This is the philosophy I started the company on 30 years ago, and this is the philosophy that will carry us into the future.

Thanks for listening.


Pictured: a mock-up of Music Tribe City.

The post Behringer responds to reports, defends reverse engineering appeared first on CDM Create Digital Music.

Vladimir Ivkovic Selects His Favorite ’90s Trance Tracks That Sound Better Slow

Delivered... By Vladimir Ivkovic | Scene | Wed 20 Jun 2018 1:54 pm

The post Vladimir Ivkovic Selects His Favorite ’90s Trance Tracks That Sound Better Slow appeared first on Telekom Electronic Beats.

69 Radio Stations Receive FCC EEO Audit Letter

Delivered... David Oxenford | Scene | Wed 20 Jun 2018 1:40 pm

The FCC this week announced its next EEO audit – one limited to only 69 radio stations. No television stations or cable systems were included in the audit notice. The Notice is available here, and list of stations involved is here. Responses to the audit are due August 6. Unlike the last audit (about which we wrote here), the responses will be sent to the FCC’s EEO division, not posted solely on the station’s online public file. Stations, of course, still have the obligation to post their response on the online public file, but they also have to submit the audit to the FCC.

If any station in your cluster is on the list of audited stations, all stations in that “station employment unit” (a group of commonly owned stations serving the same area with at least one common employee) must respond. If that cluster has 5 or more full-time employees, it must observe the FCC’s EEO requirements and respond to this audit, providing significant information about its hiring in the last two years.  Stations with fewer than 5 employees need provide only limited information about the positions of its employees and whether the station has been subject to any federal or state EEO complaints or legal actions. If a station that is being audited is involved in an LMA or time brokerage agreement with another broadcaster, the audit may require that the broker provide employment information as well as the licensee.  There are some exceptions where stations can be excused from the audit if they were recently renewed or audited.

Be sure to take care in responding to the EEO audit as the FCC will be reviewing it carefully, and issues with the audit can lead to fines.  Even though the FCC has allowed online recruiting to be the sole method in which a station recruits new employees (see our article here), if a station does not keep the required paperwork and submit it in response to the audit, the station can still be fined by the FCC (see the article here about recent EEO fines).  So check the audit list twice to see if your station is on it, and if it is, take time and answer carefully.

Best albums of 2018 so far

Delivered... Ben Beaumont-Thomas | Scene | Wed 20 Jun 2018 7:00 am

Lily Allen dished on her divorce, Arctic Monkeys found their inner crooners, Cardi B earned her stripes, Pusha T teamed up with Kanye West and the Vaccines made an unexpected classic

As amusingly unfiltered as ever, Allen embraces the sunny disposition of Afro bashment and British rap, and pairs it with delicate, bruised and often dolorous songs about her divorce – an affecting combination.

Continue reading...

Sehnsucht nach der Einsamkeit

Delivered... Kommando Himmelfahrt | Scene | Wed 20 Jun 2018 6:00 am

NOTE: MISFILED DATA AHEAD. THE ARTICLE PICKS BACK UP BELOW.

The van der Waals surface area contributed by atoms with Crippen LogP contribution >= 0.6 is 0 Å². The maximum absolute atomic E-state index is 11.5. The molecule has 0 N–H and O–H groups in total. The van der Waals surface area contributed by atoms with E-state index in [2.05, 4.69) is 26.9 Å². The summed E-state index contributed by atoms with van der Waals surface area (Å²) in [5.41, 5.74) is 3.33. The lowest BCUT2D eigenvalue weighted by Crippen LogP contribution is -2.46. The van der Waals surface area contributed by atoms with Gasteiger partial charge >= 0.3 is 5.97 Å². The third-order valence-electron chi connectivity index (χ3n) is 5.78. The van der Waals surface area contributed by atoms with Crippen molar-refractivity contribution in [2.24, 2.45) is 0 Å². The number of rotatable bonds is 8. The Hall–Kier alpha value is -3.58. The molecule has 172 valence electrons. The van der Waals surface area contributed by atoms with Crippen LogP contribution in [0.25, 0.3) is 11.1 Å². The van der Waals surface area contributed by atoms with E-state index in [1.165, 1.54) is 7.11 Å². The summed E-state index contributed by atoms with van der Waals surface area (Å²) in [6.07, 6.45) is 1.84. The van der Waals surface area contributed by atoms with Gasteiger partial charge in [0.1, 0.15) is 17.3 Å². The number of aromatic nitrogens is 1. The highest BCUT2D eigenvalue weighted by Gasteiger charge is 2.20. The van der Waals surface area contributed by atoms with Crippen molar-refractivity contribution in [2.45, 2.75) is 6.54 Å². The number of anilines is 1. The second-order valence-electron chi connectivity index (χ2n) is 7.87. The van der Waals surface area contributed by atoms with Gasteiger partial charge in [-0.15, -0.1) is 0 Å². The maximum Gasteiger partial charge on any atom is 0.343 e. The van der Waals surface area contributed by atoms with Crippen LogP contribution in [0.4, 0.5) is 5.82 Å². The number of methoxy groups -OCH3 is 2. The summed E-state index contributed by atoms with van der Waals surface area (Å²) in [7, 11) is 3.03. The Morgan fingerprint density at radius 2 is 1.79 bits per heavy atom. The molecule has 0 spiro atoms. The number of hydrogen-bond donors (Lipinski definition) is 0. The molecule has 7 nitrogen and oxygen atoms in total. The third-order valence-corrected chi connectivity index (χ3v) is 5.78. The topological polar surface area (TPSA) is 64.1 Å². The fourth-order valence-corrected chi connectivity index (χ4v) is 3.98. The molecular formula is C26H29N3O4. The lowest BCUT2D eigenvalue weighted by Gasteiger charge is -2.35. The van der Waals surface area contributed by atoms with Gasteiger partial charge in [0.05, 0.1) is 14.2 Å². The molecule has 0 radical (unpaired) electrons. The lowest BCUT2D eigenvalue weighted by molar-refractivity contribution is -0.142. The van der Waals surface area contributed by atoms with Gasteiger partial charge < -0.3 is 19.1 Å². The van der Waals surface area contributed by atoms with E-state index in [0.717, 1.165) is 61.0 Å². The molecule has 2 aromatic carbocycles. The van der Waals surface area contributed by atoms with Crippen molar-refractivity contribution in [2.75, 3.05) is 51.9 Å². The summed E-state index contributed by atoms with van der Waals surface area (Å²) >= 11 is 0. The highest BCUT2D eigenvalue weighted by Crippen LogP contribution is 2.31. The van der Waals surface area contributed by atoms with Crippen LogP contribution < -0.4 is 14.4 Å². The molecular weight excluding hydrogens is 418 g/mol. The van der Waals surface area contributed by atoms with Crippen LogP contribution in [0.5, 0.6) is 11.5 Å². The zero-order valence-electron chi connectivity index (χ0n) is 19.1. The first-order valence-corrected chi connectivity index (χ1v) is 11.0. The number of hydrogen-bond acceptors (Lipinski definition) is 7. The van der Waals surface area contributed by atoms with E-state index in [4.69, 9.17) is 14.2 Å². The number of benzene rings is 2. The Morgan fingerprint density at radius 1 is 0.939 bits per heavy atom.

Im Zeitalter der universellen Verfügbarkeit sind einzelne Menschen obsolet geworden. Dafür jedoch, sagt das Hamburger Künstlerkollektiv Kommando Himmelfahrt, sind sie weniger einsam, oder nicht? Aus dem Norient Buch Seismographic Sounds (hier bestellbar).

«Ich denke oft darüber nach, wie sich das Leben auf der Erde in einer endlosen Folge von Zufall und Notwendigkeit entwickelt hat. Ein blutiges Würfelspiel hat die Erde geformt und formt sie noch. ‹Trial and error› ist seine einzige Regel. Milliarden sind bereits in diesem Spiel um Nahrung und Fortpflanzung gestorben; andere haben gewonnen und die Welt mit ihren schludrigen Kopien bevölkert. Vielleicht schwand Toms Interesse für unsere alte, verkeimte Erde genau aus diesem Grund. Denn der Mars ist ein anderer Planet mit anderen Spielregeln. Dort gibt es keinen Kampf um rare Güter. Dort gibt es weder Reproduktion noch Fortpflanzung. Dort gibt es nur die immer gleichen Weiten der Wüsten. Den niemals ruhenden, sandigen Wind.» (Aus dem Musiktheater Die Speisung der 5000)

Utopie der Verfügbarkeit

Der bereits von Walter Benjamin analysierte Verlust von der Aura des Originals betrifft inzwischen fast alle Lebensbereiche. Das Einzelne wie auch der Mensch selbst ist gleichgültig, zufällig, altertümlich geworden. In unserem Musiktheater Die Speisung der 5000 feiern wir die Utopie der universellen Verfügbarkeit und trauern zugleich der Einsamkeit, der Originalität nach. In letzter Konsequenz flieht der Erfinder und Heiland Tom auf den Mars, um in dieser unwirklichen Landschaft eine Platte zu produzieren, die barockfuturistische Vertonung des biblischen Vervielfältigungswunders. Wir haben Toms Musikstück mit Chor, Orchester und dem Sänger Jan Plewka jeden Abend neu aufgenommen, live gemastert und jeweils im Finale der Aufführung auf SoundCloud hochgeladen. Für diese Veröffentlichung entstand auch das Foto von Tom in der Marswüste. Der fragile Akt des Musizierens und Singens, der die Einsamkeit und Verlorenheit des Individuums beschreibt, wurde dabei zugleich zu einem Gemeinschaft stiftenden Ereignis. Die Bereitstellung im Internet müsste nach Benjamin diesem Ereignis jedoch die Aura entziehen. Wir Menschen haben uns das vormals göttliche Vervielfältigungswunder zu eigen gemacht. Ob es uns sättigen wird?

Dieser Text wurde erstmals publiziert im zweiten Norient Buch «Seismographic Sounds». Klicke auf das Bild, um mehr zu erfahren.

Mehr zum Thema im Netz

> Robert Matthies: «Die Suche nach der Triebfeder»

Mehr zum Thema auf Norient

> Holger Lund: «Einsamkeiten und Verfall»
> Angie Balata: «Escaping Loneliness Online»
> Portia Seddon: «MP3 Blogging and the Urban Soundscape»